Following resection of this portion of the tumor, the diaphragm is visualized prolapsing into the sella. This is a good indication for adequate resection, but further inspection is necessary. If the diaphragm is not readily collapsing, there is usually residual tumor along the lateral aspects of the resection cavity preventing the descent of the diaphragm. Bony exposure may need to be expanded laterally and additional tumor removal secured in these regions. Blind reach is not recommended (Redrawn from Tew, van Loveren, Keller*).

Figure 10: The anterosuperior portions of the adenoma provide a challenge during their resection because of the risk of damaging the adjacent structures, most commonly the diaphragm. This is another common location for unintentional subtotal tumor removal; the residual tumor can continue to cause symptomatic optic apparatus compression. Angled endoscopes provide superior visualization in this region. The gland may be gently mobilized to expose residual tumor. Adequate bone resection is required to avoid residual tumor (Modified and Redrawn from Tew, van Loveren, Keller*).

Figure 11: A tear within the diaphragm and resultant cerebrospinal fluid leakage often occurs during blind forceful removal of a tumor located along the anterior aspect of the resection cavity above the tuberculum sella (anterior sellar recess) where the diaphragm is attached (inset image). It is important to identify the diaphragm and maintain its integrity throughout resection. If an inadvertent leak is apparent, I pack the previously prepared fat globules from the patient’s abdomen at the exact location of the leak and avoid indiscriminately and forcefully packing the entire sella because this maneuver may lead to suprasellar mass effect and vision impairment (Modified and Redrawn from Tew, van Loveren, Keller*).

Persistent bleeding from the resection cavity indicates residual tumor. The most appropriate technique for achieving hemostasis is gross total tumor removal. Upon removal of the last pieces of the tumor, bleeding immediately ceases spontaneously. Minimal packing of Gelfoam may be needed to stop venous bleeding.

After gross total resection of the tumor, the diaphragm will prolapse and essentially fill the entire sella. This prolapse can hide tumor fragments along the corners of the sella. To inspect these corners further, I place a small cottonoid patty on the diaphragm and gently mobilize the diaphragm superiorly using the suction device. This maneuver allows easy inspection of the gutters that frequently house additional pieces of tumor. Similarly, the collapsed folds of the diaphragm, often evident around giant tumors, conceal tumor and these hidden spots should be inspected carefully to avoid surprise findings on postoperative imaging.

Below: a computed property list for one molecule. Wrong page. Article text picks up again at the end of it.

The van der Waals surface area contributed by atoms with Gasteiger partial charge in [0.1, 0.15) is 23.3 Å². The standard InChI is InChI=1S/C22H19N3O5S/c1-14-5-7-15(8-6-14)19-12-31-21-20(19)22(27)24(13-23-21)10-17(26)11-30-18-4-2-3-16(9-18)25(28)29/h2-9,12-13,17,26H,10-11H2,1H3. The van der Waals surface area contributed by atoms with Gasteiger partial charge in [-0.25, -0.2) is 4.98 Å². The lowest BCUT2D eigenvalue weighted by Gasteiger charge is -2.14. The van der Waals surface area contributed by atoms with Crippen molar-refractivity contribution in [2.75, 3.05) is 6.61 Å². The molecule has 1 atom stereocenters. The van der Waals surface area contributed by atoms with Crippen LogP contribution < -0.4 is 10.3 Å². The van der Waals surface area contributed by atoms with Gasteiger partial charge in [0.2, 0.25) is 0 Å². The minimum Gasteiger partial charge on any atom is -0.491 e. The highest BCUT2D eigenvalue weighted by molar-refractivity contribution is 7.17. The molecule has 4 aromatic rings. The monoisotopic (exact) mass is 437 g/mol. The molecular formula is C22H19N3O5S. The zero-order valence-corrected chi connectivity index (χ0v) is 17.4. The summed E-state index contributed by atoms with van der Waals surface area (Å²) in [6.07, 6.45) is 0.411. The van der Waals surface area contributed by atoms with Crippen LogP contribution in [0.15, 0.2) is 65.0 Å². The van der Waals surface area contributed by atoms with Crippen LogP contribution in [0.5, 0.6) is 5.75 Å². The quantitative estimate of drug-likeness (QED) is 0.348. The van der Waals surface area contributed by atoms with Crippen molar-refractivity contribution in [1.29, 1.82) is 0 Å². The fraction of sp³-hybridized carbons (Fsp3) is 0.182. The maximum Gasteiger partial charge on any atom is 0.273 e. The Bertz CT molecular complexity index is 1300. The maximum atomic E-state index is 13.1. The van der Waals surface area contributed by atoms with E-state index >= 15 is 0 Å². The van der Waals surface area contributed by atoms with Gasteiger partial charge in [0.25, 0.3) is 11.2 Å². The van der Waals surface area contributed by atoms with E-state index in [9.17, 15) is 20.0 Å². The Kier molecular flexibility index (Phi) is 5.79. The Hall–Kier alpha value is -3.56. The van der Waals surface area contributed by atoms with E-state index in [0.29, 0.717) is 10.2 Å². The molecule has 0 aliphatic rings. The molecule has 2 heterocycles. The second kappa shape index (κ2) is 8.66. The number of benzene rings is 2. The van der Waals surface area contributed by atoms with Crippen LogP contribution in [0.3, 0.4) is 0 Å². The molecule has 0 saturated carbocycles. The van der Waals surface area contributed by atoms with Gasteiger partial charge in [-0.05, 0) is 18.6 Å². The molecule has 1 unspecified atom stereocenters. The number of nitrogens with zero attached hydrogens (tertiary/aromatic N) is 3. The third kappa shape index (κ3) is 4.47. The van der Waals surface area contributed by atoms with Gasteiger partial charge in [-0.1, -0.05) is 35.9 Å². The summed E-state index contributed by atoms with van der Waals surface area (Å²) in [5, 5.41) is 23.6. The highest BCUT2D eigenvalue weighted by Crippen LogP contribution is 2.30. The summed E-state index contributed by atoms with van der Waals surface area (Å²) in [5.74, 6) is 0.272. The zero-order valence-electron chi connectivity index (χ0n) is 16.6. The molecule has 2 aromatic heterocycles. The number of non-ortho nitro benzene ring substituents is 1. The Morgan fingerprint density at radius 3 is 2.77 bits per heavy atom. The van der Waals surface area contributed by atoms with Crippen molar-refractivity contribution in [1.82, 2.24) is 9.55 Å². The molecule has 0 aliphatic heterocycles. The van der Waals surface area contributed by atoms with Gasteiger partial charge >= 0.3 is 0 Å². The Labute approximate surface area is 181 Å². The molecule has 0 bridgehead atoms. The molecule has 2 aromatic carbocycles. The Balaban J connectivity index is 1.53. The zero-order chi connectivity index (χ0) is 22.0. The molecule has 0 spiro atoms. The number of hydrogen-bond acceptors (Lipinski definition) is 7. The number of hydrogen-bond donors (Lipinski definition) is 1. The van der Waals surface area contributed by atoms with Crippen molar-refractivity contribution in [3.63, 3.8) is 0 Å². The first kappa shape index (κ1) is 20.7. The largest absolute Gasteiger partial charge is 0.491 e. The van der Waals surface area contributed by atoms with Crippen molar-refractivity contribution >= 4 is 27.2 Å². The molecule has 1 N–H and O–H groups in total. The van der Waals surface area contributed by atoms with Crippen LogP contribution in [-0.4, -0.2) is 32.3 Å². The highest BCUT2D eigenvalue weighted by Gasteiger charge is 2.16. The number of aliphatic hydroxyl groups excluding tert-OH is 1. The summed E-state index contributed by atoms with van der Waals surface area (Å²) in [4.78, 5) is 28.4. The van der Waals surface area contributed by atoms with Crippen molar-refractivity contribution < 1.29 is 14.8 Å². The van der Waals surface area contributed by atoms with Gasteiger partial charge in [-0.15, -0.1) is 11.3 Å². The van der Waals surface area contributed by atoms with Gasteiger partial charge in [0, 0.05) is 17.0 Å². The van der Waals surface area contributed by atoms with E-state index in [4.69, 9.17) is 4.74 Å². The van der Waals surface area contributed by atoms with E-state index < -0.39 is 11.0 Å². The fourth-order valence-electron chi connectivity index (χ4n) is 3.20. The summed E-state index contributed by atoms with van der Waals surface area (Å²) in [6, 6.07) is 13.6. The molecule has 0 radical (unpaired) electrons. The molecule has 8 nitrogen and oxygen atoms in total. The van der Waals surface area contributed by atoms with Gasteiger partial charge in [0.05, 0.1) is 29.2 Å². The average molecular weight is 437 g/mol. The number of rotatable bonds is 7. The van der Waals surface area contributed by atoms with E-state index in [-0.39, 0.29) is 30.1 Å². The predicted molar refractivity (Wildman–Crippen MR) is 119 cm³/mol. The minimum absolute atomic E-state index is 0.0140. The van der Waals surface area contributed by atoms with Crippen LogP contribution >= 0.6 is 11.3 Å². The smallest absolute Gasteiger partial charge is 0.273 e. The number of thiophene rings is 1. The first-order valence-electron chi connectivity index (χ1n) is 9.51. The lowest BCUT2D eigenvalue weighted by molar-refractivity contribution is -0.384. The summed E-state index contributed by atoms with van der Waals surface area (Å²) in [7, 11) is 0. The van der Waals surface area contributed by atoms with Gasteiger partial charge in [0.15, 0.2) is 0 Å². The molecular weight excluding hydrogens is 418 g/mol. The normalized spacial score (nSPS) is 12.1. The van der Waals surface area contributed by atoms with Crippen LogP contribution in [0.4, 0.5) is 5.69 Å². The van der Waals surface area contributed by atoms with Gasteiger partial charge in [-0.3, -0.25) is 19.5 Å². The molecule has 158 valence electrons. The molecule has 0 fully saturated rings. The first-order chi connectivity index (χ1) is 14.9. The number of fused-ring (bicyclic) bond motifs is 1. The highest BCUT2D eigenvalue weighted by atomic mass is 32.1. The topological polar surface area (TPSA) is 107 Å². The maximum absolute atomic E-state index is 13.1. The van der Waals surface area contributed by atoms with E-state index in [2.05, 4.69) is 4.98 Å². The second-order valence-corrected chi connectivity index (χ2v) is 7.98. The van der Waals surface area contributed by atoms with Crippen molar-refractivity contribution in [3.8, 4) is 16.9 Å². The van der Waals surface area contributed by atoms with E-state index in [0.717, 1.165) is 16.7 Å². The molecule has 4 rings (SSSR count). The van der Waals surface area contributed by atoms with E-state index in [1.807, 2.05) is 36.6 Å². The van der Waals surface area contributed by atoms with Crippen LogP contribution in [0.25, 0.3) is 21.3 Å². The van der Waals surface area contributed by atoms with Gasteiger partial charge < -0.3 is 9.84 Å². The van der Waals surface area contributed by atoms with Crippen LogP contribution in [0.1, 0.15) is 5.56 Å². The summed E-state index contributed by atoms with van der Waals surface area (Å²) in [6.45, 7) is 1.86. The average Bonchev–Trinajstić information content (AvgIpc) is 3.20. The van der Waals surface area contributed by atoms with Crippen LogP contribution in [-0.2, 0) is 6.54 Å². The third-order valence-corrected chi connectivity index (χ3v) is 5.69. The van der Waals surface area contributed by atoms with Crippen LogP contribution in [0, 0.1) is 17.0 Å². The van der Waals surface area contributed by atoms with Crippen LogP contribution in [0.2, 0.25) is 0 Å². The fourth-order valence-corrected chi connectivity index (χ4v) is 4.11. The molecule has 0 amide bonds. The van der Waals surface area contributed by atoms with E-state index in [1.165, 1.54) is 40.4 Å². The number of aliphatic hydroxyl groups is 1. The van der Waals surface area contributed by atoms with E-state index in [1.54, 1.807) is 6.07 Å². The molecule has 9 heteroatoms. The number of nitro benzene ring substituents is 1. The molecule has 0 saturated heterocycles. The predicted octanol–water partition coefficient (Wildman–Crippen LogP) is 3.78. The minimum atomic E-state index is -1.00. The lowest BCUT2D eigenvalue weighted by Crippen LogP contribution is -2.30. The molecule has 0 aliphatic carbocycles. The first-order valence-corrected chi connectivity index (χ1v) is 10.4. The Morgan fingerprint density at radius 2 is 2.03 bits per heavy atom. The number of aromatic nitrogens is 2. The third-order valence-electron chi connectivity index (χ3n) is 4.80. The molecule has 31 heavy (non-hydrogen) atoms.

The intact pituitary gland is more firm and vascular and should not be aggressively manipulated.

Formation of scar within the recurrent tumors prevents them from descending into the sella. More aggressive and nontraditional maneuvers including sharp dissection within the sella under careful endoscopic vision are often necessary to mobilize the tumor within septations and achieve reasonable resection. The risk of CSF leakage is high but this risk should not prevent radical subtotal removal. Intraoperative MRI has a role for advancing surgery of the recurrent tumors.

Fibrous Hypervascular Pituitary Macroadenoma: Facing a Daunting Challenge


Figure 12: I use abdominal fat graft for packing the sella after transsphenoidal surgery. The fat globules are wrapped in pieces of Surgicel to create spheres. This method facilitates their handling and directs their insertion/placement at the exact site of the leak. If Valsalva maneuvers exclude a leak, I still gently pack the sella to seal an occult leak. A piece of bony septum or prosthesis is used to keep the fat in place and reconstruct the sella floor. See the epidural location of the bone or prosthesis in the above illustration.

If a large defect in the diaphragm is created and the suprasellar contents are visible, a nasoseptal pedicled mucosal flap is prepared, and reconstruction is performed according to the procedure described in the chapter on Endoscopic Expanded Transnasal Approach (Modified Redrawn from Tew, van Loveren, Keller*).

Growth hormone and adrenocorticotropin-secreting macroadenomas present special challenges in their resection because their invasion of the cavernous sinus and surrounding dural membranes precludes their gross total resection in some cases. Patients harboring such tumors should undergo meticulous microsurgical resection to establish a cure. I pursue intracavernous removal of these tumors under endoscopic guidance. Transdiaphragmatic protrusion of these tumors requires sharp dissection of the diaphragm and their gross total removal.

Cushing’s Disease and Macroadenoma: The Importance of the Transdiaphragmatic Reach

Postoperative Considerations

For a more detailed description of postoperative considerations, remission parameters for secreting tumors, and complications related to macroadenoma resection, see the chapter on Pituitary Adenoma: Diagnosis and Operative Considerations.

Pearls and Pitfalls

  • Tumor resection along the medial aspects of the cavernous sinus may lead to venous bleeding. Cauterization in this region is not advised, but use of thrombin-soaked Gelfoam powder to pack the bleeding site is reasonable.
  • Inadequate bone removal along the floor of the sella (frequently laterally or anteriorly) is the most common cause of inadequate tumor resection.
  • Subtotal tumor removal and apoplexy of the residual tumor is typically the cause of symptomatic postoperative hematoma.

Contributor: Benjamin K. Hendricks, MD

For additional illustrations of using endoscopes during skull base surgery, please refer to the Jackler Atlas by clicking on the image below:

*Redrawn with permission from Tew JM, van Loveren HR, Keller JT. Atlas of Operative Microneurosurgery, WB Saunders, 2001. © Mayfield Clinic

DOI: https://doi.org/10.18791/nsatlas.v4.ch04.1.2


Victor Vladimir
Gracias por sus aportaciones.
Oct 13, 2017 08:09 AM